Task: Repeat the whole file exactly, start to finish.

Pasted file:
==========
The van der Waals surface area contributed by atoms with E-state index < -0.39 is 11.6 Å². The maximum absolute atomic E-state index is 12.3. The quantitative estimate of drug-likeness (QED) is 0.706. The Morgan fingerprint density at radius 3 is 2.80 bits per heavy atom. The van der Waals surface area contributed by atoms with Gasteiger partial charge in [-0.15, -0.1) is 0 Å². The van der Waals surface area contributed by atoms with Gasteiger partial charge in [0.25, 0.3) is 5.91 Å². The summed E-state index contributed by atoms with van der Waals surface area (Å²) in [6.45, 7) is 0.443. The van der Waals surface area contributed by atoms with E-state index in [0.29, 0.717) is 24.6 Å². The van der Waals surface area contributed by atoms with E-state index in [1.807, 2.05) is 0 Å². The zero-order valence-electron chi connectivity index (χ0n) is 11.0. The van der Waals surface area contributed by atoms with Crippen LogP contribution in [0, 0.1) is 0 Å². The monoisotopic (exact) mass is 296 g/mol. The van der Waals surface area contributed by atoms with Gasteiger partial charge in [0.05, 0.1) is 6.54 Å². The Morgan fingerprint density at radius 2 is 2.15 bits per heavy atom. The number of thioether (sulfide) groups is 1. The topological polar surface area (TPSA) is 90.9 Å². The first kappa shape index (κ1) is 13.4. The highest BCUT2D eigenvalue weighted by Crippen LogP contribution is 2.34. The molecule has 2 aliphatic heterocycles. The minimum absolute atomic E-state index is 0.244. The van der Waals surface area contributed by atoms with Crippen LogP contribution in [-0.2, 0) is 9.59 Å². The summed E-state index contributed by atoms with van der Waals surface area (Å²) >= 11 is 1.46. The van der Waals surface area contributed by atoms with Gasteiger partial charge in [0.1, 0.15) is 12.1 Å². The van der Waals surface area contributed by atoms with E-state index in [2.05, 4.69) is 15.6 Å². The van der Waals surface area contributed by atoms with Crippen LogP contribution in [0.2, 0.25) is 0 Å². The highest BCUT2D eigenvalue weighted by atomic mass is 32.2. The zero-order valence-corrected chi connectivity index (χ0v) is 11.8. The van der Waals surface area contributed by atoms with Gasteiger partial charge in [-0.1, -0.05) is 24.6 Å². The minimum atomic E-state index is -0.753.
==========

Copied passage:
The van der Waals surface area contributed by atoms with E-state index < -0.39 is 11.6 Å². The maximum absolute atomic E-state index is 12.3. The quantitative estimate of drug-likeness (QED) is 0.706. The Morgan fingerprint density at radius 3 is 2.80 bits per heavy atom. The van der Waals surface area contributed by atoms with Gasteiger partial charge in [-0.15, -0.1) is 0 Å². The van der Waals surface area contributed by atoms with Gasteiger partial charge in [0.25, 0.3) is 5.91 Å². The summed E-state index contributed by atoms with van der Waals surface area (Å²) in [6.45, 7) is 0.443. The van der Waals surface area contributed by atoms with E-state index in [0.29, 0.717) is 24.6 Å². The van der Waals surface area contributed by atoms with E-state index in [1.807, 2.05) is 0 Å². The zero-order valence-electron chi connectivity index (χ0n) is 11.0. The van der Waals surface area contributed by atoms with Crippen LogP contribution in [0, 0.1) is 0 Å². The monoisotopic (exact) mass is 296 g/mol. The van der Waals surface area contributed by atoms with Gasteiger partial charge in [0.05, 0.1) is 6.54 Å². The Morgan fingerprint density at radius 2 is 2.15 bits per heavy atom. The number of thioether (sulfide) groups is 1. The topological polar surface area (TPSA) is 90.9 Å². The first kappa shape index (κ1) is 13.4. The highest BCUT2D eigenvalue weighted by Crippen LogP contribution is 2.34. The molecule has 2 aliphatic heterocycles. The minimum absolute atomic E-state index is 0.244. The van der Waals surface area contributed by atoms with Crippen LogP contribution in [-0.2, 0) is 9.59 Å². The summed E-state index contributed by atoms with van der Waals surface area (Å²) >= 11 is 1.46. The van der Waals surface area contributed by atoms with Gasteiger partial charge in [0.1, 0.15) is 12.1 Å². The van der Waals surface area contributed by atoms with E-state index in [2.05, 4.69) is 15.6 Å². The van der Waals surface area contributed by atoms with Crippen LogP contribution in [0.2, 0.25) is 0 Å². The highest BCUT2D eigenvalue weighted by atomic mass is 32.2. The zero-order valence-corrected chi connectivity index (χ0v) is 11.8. The van der Waals surface area contributed by atoms with Gasteiger partial charge in [-0.1, -0.05) is 24.6 Å². The minimum atomic E-state index is -0.753.